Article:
Optimal Magnitude & Probability of Fines when Courts Dislike Punishment

Nuno Garoupa

The proposition that crime rates respond to risks and benefits is called the deterrence hypothesis in the economic literature. It asserts that individuals respond significantly to the incentives created by the criminal justice system. If so, increasing the resources that society devotes to the arrest, prosecution, conviction, and punishment of criminals will reduce the amount and social cost of crime. Suppose that there is a particular offense that we wish to deter, say, illegal parking or a specific unlicensed activity. It might be possible to eliminate them, or very nearly eliminate them, by imposing a severe punishment with high probability. However, deterring illegal parking or unlicensed activities in this way may run into a cost problem. Apprehending, prosecuting, and punishing offenders can be significantly expensive. Policy-makers need to balance these costs against the advantages of reducing illegal parking (Garoupa 1997, Polinsky and Shavell 2000).

In this essay, we reconsider the high fine-low probability result by Becker (1968): When deciding whether or not to commit an act, an individual compares the benefit from the act with the expected punishment. The expected punishment is given by the probability of detection and punishment times a monetary sanction. A fine is a costless transfer from the convicted offender to the government. In contrast, detection is expensive. Consequently, the government should set the fine equal to an offender’s entire wealth and complement it with the appropriate probability in order to achieve optimal deterrence. This high fine-low probability result suggests the following corollary: If the agents’ wealth goes up, the government should increase the sanction and, at the same time, reduce the probability of detection. That way the government still provides for optimal deterrence, but saves resources on law enforcement.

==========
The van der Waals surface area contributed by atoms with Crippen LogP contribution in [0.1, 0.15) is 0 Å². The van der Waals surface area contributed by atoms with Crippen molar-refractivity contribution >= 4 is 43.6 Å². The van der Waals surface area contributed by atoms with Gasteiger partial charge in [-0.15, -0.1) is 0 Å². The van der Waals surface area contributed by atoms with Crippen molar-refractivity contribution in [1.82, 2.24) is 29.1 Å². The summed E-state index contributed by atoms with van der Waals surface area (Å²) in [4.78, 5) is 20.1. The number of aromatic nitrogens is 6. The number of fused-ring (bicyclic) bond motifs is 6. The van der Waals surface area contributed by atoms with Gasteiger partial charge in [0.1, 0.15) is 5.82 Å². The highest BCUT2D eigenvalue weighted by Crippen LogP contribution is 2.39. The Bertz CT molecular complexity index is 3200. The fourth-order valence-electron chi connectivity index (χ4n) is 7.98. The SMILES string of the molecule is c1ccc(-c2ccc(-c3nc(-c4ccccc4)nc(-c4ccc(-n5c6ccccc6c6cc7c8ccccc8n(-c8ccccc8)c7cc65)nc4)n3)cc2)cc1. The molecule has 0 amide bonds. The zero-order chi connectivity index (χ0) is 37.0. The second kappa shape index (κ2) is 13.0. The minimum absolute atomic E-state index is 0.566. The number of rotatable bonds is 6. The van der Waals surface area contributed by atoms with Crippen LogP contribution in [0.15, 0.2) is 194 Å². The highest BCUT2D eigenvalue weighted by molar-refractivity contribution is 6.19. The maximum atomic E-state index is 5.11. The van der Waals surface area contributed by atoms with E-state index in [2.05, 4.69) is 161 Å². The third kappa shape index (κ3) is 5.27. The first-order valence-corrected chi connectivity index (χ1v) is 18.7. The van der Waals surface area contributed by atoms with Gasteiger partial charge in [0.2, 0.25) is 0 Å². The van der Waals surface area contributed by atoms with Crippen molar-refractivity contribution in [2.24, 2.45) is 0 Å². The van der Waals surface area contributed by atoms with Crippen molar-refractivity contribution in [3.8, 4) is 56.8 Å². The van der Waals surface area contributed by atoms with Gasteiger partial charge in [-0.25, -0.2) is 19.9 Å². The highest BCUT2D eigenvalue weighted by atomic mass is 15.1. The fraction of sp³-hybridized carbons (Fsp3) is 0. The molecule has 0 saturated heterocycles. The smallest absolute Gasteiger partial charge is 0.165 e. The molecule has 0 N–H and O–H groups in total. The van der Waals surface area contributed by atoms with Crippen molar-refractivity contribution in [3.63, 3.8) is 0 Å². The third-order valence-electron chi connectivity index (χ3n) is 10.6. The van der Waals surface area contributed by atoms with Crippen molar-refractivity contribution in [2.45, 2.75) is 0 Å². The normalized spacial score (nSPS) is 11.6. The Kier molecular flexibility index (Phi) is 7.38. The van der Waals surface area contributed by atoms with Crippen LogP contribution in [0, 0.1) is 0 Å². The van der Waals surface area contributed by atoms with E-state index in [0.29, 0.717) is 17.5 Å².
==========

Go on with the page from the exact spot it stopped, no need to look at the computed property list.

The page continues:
I have already shown that this intuitive corollary (the substitutability between fine and probability) only holds if the social optimum involves nearly or is close to full deterrence. If there is substantial under-deterrence (the expected fine is significantly less than the social damage caused by the offense), then there is a complementary relationship between the two variables. When the fine goes up, so should the probability of detection. In order to understand this result, consider a rather extreme case where the agent’s wealth is zero. In this case, fines are zero and the deterrent value is zero. Thus, it makes absolutely no sense to spend money on enforcement. When wealth goes up, so do fines. Now it becomes worthwhile for the government to engage in some detection and punishment. As a consequence, we have a complementary relationship between fine and probability when there is substantial under-deterrence (alternatively, when offenders are poor and monetary sanctions are very low). This contrasts with the conventional substitutability which holds if the expected sanction is close to the social damage caused by the offense (that is, when offenders are wealthy and monetary sanctions are severe).

The standard analysis implicitly assumes that courts are willing to implement Beckerian fines. Suppose, however, that courts dislike severe punishment. Maximal sanctions could induce a countervailing effect. Courts might opt for acquittal rather than punishment with an extremely severe punishment. They could also consider conviction for a less severe crime in order to modulate the magnitude of punishment. Clearly, in these situations, severe punishment is no longer effective. Fines should be lower to take into account court preferences. The impact on the probability follows the analysis of 2001 study.

A numerical example can illustrate the insight of the present analysis. Suppose a particular crime generates harm of 100. The maximal sanction is 2,000. Under the multiplier principle (which eliminates under-deterrence), the probability should be 5%. However, notice that the optimal probability should be less than 5% due to enforcement costs. In a world where courts dislike punishment and can opt for acquittal rather than conviction, the maximal sanction cannot be effectively implemented. Let us assume that the maximal sanction courts are willing to implement is 500. Under the multiplier principle, now the probability should be 20%. We show in this essay, following my 2001 study, that the optimal probability could be less than 10% due to enforcement costs. When such result occurs, not only the severity of punishment goes down due to court preferences, but the probability also goes down in order to maximize social welfare. As a consequence, we can say that when courts dislike punishment, substantive under-deterrence can take place.

The essay is organized as follows: the result is formally derived in section two; applications and final remarks are addressed in sections three and four respectively.

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